* Defense secretary asked Obama to delay general's
* Alleged inappropriate communication involved
* Investigation involves woman at center of Petraeus scandal
By David Alexander and Phil Stewart
WASHINGTON, Nov 13 The scandal involving former
CIA Director David Petraeus widened on Tuesday as U.S. defense
officials said they were looking into "flirtatious" e-mails
between General John Allen, the top U.S. commander in
Afghanistan, and a woman at the center of the affair.
Defense Department officials said they were sifting through
30,000 pages of email and other communications between Allen and
Jill Kelley, a Florida socialite whose complaints about
harassing messages led to the discovery of Petraeus' affair with
The revelation threatens to fell another of the U.S.
military's biggest names after Petraeus' surprise resignation
last week. It also complicates President Barack Obama's efforts
to wind down the war in Afghanistan and reorganize his national
security team following his re-election.
A senior defense official told Reuters the emails between
Allen and Kelley were seen as potentially inappropriate because
they were "flirtatious" in nature, not because they dealt with
sensitive information. Allen has denied that the two had a
sexual relationship, officials said on condition of anonymity.
Defense Secretary Leon Panetta said Allen, a four-star
Marine Corps general, would stay in his job for the time being,
and the White House said Obama still had faith in Allen's
ability to command U.S. troops in Afghanistan.
But asked how Obama saw the unfolding scandal at a time when
his priorities include impending "fiscal cliff," Press Secretary
Jay Carney said: "I certainly wouldn't call it welcome."
Obama suspended plans to transfer Allen to Europe, where he
was to be the top commander of U.S. and allied forces in the
Both Allen and the official due to replace him in
Afghanistan, Marine Corps General Joseph Dunford, must be
confirmed by the U.S. Senate before they can take their new
posts in February.
Top lawmakers on the Senate Armed Services Committee said
they would go ahead with a confirmation hearing for Dunford on
Thursday. Allen's appearance was canceled.
Allen had just submitted recommendations on what role the
United States should play in Afghanistan after most American
combat troops withdraw by the end of 2014.
The investigations raised questions about how top U.S.
officials in sensitive national security posts allowed
themselves to become so personally involved with the women.
Kelley, 37, is a fixture in military circles in Tampa,
Florida, where she was a volunteer social liaison at MacDill Air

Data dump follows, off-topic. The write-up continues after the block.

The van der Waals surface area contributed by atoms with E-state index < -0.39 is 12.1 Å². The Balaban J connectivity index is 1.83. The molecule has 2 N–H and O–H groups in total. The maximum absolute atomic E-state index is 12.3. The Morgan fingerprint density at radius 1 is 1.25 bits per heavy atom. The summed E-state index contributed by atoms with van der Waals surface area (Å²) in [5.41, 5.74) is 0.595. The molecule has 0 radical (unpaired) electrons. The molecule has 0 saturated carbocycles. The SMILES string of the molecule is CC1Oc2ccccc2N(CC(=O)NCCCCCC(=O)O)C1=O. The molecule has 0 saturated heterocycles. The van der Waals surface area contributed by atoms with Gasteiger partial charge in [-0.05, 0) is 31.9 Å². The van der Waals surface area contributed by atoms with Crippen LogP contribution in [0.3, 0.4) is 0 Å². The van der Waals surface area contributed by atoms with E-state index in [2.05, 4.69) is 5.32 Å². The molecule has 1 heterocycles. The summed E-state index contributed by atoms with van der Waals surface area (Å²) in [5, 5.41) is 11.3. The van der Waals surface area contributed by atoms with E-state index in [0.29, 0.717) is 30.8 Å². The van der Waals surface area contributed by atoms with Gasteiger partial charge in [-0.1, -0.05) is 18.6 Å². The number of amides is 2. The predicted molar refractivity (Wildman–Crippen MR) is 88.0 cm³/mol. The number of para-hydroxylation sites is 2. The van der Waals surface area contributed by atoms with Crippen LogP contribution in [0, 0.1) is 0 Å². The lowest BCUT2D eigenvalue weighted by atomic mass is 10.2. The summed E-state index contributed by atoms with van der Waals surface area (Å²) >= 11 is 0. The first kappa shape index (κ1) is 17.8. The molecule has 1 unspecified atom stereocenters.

Force Base, home to the U.S. Central Command. She and her
husband, surgeon Scott Kelley, became friends with Petraeus when
he was stationed there from 2008 to 2010.
Her complaints about harassing emails from the woman with
whom Petraeus had an affair, Paula Broadwell, prompted an FBI
investigation that ultimately disclosed Petraeus' involvement
People close to Petraeus say he had no romantic relationship
with Kelley, but Broadwell may have seen her as a rival.
Both Petraeus and Allen had recently intervened in a bitter
custody battle on behalf of Kelley's twin sister. The men wrote
letters in September to the District of Columbia Superior Court
in support of the twin sister, Natalie Khawam, as she sought
more visitation rights with her son, court papers showed.
Officials suggested they were concerned by the volume of
communications between Allen and Kelley over the past two years,
rather than the possibility that the two shared classified
material or engaged in an extramarital affair.
"We are concerned about inappropriate communications. We are
not going to speculate as to what is contained in these
documents," one official said.
Details on content of the emails were not revealed.
The FBI referred the case to the Pentagon on Sunday and
Panetta directed the Defense Department's Inspector General to
handle the investigation. Panetta also informed lawmakers who
oversee military affairs.
FBI RAID, SHIRTLESS PHOTOS
FBI agents searched the Charlotte, North Carolina, house of
Broadwell late Monday in a sign that the case involving Petraeus
was not fully closed.
Agents entered the house carrying boxes at around 9 p.m.
(0200 GMT Tuesday) and emerged four hours later, carrying away
what appeared to be two computers and about 10 boxes.
Broadwell's family was not at home at the time.
U.S. officials had said in recent days that their
investigation was largely complete and that prosecutors had
determined it was unlikely they would bring charges in that
case, which started when Kelley contacted an FBI agent in Tampa
about harassing emails from an anonymous source.
That FBI agent, who has not been identified, came under
scrutiny himself after it was discovered he had sent shirtless
photographs of himself to Kelley "long before" this
investigation, a law enforcement official told Reuters.
The FBI agent, who alerted an FBI cyber squad to the
Broadwell case, apparently became frustrated at the pace of the
investigation and complained to a member of Congress about it,
the official said.
The emails between the two women were of a "childish",
jealous nature and showed some one-upmanship of trying to come
across as being more important to Petraeus, the official said.
Lawmakers and others have questioned whether Broadwell, who
co-wrote a biography of the decorated former general, obtained
classified information from him or another source.
Panetta had earlier said Petraeus did the right thing by
stepping down, given the security concerns, but he was saddened
by the end of the retired general's distinguished career.